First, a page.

This went on for weeks until one day I woke up and the entire box controlling the lock on the gate was gone. All that was left was a bunch of electrical wires sticking out of the area where the box was fixed. You no longer needed a badge to open the gate and anybody could just walk in and out. A few days later the entire door disappeared.

I was so angry at the ringleader and these people. I mean, how would he like it if I went and destroyed the fence around his house during the night? My husband said that it wasn't worth losing sleep over, but I couldn't help being very hurt. I also couldn't help but think about what the ringleader's neighbours must think or feel about him. If I dislike him this much what does his next door neighbour think about him? And what about the other residents of the HLM housing, the ones that just want to lead quiet lives and are trying to do the best for their families despite their low incomes? I try to remind myself that not everyone living there is like him, that there are families there who are just as bothered by the situation as I am, if not more.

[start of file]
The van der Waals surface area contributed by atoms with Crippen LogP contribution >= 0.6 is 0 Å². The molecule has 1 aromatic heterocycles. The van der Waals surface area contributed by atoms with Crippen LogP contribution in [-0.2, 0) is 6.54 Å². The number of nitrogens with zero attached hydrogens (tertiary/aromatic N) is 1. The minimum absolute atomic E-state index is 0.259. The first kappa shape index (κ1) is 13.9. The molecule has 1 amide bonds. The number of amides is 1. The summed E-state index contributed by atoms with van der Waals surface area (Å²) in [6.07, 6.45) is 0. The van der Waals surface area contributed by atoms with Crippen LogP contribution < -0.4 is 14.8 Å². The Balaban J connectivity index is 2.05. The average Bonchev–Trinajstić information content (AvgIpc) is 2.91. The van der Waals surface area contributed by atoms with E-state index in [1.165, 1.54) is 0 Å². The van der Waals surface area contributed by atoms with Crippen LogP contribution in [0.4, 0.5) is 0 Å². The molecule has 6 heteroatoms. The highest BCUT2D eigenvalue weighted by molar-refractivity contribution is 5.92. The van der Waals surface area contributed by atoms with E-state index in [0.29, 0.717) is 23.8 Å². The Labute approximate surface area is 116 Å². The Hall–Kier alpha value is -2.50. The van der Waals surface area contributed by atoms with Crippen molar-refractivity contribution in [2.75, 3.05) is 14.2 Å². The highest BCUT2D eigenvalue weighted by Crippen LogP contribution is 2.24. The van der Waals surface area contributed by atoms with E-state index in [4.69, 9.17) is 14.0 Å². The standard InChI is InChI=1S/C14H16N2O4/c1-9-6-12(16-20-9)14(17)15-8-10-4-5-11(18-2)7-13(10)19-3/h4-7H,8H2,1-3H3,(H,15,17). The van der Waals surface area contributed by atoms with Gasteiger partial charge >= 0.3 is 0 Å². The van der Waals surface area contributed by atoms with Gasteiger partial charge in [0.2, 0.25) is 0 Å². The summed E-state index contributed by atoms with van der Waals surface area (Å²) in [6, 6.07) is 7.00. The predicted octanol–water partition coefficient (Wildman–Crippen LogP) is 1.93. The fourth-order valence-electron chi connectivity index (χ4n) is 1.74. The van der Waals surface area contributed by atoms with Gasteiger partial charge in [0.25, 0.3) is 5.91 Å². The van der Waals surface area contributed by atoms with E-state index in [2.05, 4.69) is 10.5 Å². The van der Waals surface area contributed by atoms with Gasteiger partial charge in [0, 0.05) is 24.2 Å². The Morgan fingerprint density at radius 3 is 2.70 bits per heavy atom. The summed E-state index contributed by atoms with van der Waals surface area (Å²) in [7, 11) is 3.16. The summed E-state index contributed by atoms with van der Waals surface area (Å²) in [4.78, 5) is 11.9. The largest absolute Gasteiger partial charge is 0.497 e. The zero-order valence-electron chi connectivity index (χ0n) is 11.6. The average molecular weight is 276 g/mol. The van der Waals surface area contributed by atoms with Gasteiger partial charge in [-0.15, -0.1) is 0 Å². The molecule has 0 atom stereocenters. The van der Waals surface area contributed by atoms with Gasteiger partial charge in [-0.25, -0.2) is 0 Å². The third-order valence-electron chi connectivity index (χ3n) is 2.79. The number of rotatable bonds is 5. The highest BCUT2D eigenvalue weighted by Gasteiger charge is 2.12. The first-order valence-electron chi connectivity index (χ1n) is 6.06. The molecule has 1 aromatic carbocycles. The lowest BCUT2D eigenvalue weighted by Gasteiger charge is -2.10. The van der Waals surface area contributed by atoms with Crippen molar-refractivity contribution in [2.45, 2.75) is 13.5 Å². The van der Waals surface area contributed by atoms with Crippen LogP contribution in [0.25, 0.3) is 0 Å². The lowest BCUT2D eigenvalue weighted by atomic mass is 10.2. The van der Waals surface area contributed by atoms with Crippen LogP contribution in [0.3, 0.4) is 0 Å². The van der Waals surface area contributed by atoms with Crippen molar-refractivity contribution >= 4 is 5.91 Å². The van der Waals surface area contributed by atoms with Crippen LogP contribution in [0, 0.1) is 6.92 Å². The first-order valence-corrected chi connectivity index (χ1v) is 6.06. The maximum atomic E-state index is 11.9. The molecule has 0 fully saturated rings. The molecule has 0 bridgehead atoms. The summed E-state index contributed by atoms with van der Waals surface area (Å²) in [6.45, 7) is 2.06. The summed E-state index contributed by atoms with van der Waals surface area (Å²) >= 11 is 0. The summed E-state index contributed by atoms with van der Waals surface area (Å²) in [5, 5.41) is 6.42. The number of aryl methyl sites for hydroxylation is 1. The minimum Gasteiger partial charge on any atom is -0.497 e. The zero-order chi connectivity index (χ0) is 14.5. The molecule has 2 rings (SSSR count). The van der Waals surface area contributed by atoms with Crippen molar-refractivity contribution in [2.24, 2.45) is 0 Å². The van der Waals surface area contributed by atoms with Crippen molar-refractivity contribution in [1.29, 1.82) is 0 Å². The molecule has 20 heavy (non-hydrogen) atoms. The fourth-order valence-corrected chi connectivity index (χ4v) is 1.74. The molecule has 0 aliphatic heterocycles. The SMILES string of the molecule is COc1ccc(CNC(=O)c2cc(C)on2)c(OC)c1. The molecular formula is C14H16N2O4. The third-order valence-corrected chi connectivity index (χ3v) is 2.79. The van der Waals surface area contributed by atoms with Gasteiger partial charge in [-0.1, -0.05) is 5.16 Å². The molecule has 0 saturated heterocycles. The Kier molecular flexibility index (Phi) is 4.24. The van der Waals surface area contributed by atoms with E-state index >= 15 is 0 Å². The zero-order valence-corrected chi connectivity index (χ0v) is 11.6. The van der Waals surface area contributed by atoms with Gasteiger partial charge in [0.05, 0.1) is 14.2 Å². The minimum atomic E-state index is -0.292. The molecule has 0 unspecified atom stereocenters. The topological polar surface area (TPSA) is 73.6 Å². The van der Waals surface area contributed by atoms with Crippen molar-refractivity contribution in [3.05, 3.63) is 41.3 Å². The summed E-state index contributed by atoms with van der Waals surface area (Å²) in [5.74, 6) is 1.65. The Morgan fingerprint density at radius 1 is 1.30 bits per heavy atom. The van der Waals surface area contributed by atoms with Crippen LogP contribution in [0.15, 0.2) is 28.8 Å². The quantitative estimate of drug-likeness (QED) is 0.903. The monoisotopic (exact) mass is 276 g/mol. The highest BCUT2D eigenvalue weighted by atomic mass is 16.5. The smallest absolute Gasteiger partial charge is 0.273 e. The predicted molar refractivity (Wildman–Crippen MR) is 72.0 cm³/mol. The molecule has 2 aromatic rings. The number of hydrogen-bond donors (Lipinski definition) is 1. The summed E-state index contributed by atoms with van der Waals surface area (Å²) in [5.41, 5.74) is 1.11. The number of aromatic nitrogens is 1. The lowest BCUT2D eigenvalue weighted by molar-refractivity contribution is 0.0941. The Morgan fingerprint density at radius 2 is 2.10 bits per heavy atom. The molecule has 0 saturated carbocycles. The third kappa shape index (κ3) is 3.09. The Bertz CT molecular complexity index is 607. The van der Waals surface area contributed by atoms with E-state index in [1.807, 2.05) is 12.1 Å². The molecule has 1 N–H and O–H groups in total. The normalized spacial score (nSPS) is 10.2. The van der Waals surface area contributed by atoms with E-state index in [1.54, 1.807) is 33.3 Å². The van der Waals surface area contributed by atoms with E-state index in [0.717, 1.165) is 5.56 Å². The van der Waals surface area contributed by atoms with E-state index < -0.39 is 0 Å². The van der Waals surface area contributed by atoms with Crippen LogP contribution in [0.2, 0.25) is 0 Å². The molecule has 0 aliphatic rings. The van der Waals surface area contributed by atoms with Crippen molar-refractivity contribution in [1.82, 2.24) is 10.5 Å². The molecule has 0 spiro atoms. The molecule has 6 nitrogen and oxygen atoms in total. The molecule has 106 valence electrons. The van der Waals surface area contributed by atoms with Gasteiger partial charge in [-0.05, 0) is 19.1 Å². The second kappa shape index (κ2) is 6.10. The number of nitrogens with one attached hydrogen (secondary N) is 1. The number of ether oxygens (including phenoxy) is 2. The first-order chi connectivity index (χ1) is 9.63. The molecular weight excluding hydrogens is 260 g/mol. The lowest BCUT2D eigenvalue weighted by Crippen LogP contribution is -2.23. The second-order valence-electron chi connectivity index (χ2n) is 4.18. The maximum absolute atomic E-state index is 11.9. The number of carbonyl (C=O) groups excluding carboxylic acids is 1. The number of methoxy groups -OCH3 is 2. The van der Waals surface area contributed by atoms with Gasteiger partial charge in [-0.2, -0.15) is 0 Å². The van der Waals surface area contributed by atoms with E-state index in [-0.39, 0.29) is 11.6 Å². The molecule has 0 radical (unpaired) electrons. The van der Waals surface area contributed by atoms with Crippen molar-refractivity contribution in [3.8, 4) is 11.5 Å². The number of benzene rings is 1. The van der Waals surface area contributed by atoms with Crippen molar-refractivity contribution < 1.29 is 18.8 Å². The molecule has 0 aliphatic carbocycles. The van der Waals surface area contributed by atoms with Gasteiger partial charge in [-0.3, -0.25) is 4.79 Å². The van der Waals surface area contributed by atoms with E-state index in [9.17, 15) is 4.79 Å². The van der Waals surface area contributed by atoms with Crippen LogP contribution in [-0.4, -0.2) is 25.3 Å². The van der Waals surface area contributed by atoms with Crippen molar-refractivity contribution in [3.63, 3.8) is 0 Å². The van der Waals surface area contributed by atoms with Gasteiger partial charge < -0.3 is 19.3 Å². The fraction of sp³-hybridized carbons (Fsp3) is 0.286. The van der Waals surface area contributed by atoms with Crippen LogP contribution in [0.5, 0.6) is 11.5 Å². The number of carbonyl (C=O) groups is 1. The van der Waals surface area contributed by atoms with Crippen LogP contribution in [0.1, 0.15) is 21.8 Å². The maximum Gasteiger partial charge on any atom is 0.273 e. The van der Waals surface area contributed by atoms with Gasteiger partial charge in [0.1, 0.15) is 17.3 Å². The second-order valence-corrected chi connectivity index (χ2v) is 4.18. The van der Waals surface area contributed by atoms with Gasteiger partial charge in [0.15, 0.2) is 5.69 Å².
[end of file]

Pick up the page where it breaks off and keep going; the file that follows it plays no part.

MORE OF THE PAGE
Of course our residence could do nothing to fight back. We don't have the money to rebuild the locking mechanism and even if we did, they would just take it off again. But by not fighting back, we have sent the message that we are a joke and that they can just walk onto our property and do whatever they want.

Which is what they do. Ever since they took the box away, sometimes they come onto our property and fiddle with the box that controls the gate for the cars. I know when they have been there when I see the door to the box open and the car gate open. Then at night I hear them arriving on their bikes and motorbikes, screeching victory as they go through the open car gate.

Autumn shot of our park. Photo by: Den Nation. 


So why don't we call the police, you may ask? We have, but they don't want to do anything. Yes, that's right, they want these people, especially the drug dealers, to stay exactly where they are. That way they can keep tabs on them. They would rather know where they are then have them constantly being on the move.

Yes, it's bad, but luckily, and very luckily I might say, my neighbours are great. The neighbours in my entrance are so wonderful that we invite each other for dinner and go out to restaurants together. Some of them have become real friends. For every thing that is bad about this place, there is a lot of good as well. Very few people in France can say that they have a great relationship with their neighbours.